In Praise of Human Decency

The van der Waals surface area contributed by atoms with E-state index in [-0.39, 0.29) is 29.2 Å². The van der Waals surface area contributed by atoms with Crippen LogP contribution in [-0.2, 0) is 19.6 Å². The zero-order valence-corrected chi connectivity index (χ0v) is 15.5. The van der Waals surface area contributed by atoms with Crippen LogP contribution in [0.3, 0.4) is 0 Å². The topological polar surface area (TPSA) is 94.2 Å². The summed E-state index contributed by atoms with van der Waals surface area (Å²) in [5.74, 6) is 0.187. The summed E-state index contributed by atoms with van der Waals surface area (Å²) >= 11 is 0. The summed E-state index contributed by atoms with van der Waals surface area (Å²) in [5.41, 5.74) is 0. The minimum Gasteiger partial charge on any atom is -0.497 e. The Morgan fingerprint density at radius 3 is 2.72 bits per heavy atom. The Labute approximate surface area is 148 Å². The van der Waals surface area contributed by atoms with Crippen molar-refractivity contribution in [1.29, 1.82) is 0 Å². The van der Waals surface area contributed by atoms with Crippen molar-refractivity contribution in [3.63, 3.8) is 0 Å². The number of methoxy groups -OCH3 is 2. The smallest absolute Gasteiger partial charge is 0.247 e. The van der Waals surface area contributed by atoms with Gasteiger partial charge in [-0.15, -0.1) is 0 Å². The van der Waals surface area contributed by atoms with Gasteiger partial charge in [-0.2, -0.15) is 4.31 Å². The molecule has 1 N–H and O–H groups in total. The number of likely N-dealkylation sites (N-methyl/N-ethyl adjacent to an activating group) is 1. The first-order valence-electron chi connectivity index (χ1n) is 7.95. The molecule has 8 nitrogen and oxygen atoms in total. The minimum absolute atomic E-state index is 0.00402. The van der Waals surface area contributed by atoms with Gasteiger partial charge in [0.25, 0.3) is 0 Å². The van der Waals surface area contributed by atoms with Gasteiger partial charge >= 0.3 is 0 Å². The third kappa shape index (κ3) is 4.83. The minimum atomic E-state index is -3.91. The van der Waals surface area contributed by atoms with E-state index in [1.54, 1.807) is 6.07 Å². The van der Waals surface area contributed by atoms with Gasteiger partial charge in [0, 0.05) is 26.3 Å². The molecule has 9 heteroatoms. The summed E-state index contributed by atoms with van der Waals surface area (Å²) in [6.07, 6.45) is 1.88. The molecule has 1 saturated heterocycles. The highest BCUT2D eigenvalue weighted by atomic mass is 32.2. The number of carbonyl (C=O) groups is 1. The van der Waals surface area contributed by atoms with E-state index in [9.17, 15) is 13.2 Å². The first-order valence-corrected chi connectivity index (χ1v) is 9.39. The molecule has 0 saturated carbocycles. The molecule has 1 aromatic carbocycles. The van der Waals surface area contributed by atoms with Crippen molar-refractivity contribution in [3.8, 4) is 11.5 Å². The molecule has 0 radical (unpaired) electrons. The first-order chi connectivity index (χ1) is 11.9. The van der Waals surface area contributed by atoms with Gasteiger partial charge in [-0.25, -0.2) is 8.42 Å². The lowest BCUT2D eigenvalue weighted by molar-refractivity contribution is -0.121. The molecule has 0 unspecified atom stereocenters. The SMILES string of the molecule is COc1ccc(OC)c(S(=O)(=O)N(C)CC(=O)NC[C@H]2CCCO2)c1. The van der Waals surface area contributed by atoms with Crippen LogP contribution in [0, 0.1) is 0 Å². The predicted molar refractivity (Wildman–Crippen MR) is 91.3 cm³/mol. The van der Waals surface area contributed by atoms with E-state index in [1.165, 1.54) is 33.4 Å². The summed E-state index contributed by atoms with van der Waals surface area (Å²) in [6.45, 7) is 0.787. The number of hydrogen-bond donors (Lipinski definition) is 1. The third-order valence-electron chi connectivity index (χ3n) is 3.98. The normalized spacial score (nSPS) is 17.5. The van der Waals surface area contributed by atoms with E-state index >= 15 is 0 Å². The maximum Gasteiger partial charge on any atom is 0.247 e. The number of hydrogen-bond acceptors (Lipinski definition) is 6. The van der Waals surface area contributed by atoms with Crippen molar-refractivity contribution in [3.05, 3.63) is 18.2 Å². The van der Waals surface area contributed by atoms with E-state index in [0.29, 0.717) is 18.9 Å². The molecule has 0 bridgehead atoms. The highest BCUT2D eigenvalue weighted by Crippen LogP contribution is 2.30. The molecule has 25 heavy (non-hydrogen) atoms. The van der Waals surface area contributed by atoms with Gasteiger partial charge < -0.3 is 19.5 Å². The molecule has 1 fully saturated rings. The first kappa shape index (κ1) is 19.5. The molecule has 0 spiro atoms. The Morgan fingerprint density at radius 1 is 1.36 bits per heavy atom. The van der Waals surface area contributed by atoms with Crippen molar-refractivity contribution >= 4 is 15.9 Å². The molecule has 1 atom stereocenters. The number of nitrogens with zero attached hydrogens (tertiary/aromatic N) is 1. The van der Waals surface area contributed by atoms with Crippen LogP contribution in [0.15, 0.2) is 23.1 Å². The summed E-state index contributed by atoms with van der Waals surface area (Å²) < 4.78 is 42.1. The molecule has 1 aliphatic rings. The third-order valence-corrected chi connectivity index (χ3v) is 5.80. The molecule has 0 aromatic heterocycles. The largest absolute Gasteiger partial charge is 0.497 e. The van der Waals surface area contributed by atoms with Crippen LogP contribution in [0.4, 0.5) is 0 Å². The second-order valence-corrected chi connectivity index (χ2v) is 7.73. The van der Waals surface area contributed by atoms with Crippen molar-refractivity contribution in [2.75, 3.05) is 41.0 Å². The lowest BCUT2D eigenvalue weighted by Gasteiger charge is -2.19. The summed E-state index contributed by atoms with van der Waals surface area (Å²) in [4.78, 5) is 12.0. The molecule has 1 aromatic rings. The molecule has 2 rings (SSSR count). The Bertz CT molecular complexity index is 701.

Great Eastern has done a coup of sort to offer a big payout when it does not need to. In fact the precedent has been set for it to play by the market practice and save a lot of money, except for the pain and loss the investors will continue to bear. One question is whether Great Eastern has crossed the line to the extent of undermining the correct business practice and the rule of law here that we are so proud of, and chose to invest in a bit of morality, ethics and human decency, which are only good for the souls but not for the bottom line. It was a rare moment indeed in a country that crows about making money at all cost, where scoundrels are praised and held in high esteem, and not how the money was made, where making money is the end all, with no qualms about human decency. Investors have been complaining that they were questioned by high and mighty officers of financial institutions demanding only to know if they understood English, and if they had signed on the documents. If either was a yes, no further explanation was needed, and out of the door they went, with minimal or no compensation. Legally right, legally binding but morally shameful. Technically and legally, the financial institutions are right by applying the rule of law. That could be the reason why they were so arrogant that they were doing the right thing. It's all legal. The investors understood and signed the documents. These were enough not to compensate them fully or at all. Caveat emptor man! Just as much we need to protect the investors, the financial institutions also need to be protected under the rule of law. So which should overrule the other, the rule of law or morals and ethics? I think when in court the rule of law will be upheld and not any wishy washy stuff like morality, ethics or empathy. We cannot undermine our system of correct business practice, our rule of law, and compromise on such rulings. The peddlers of snake oil also need to be protected under the rule of law. My view is that Great Eastern must have come to the conclusion that the product must be flawed and morally not right to make this kind of money from the their customers. They have set aside all legal and technical arguments in their favour and chose to make a human decision to return the money to their clients. The decision of Great Eastern speaks a lot about the quality of their leadership. Something we find very lacking in this materialistic world and something we only heard in motherhood statements but not in practice.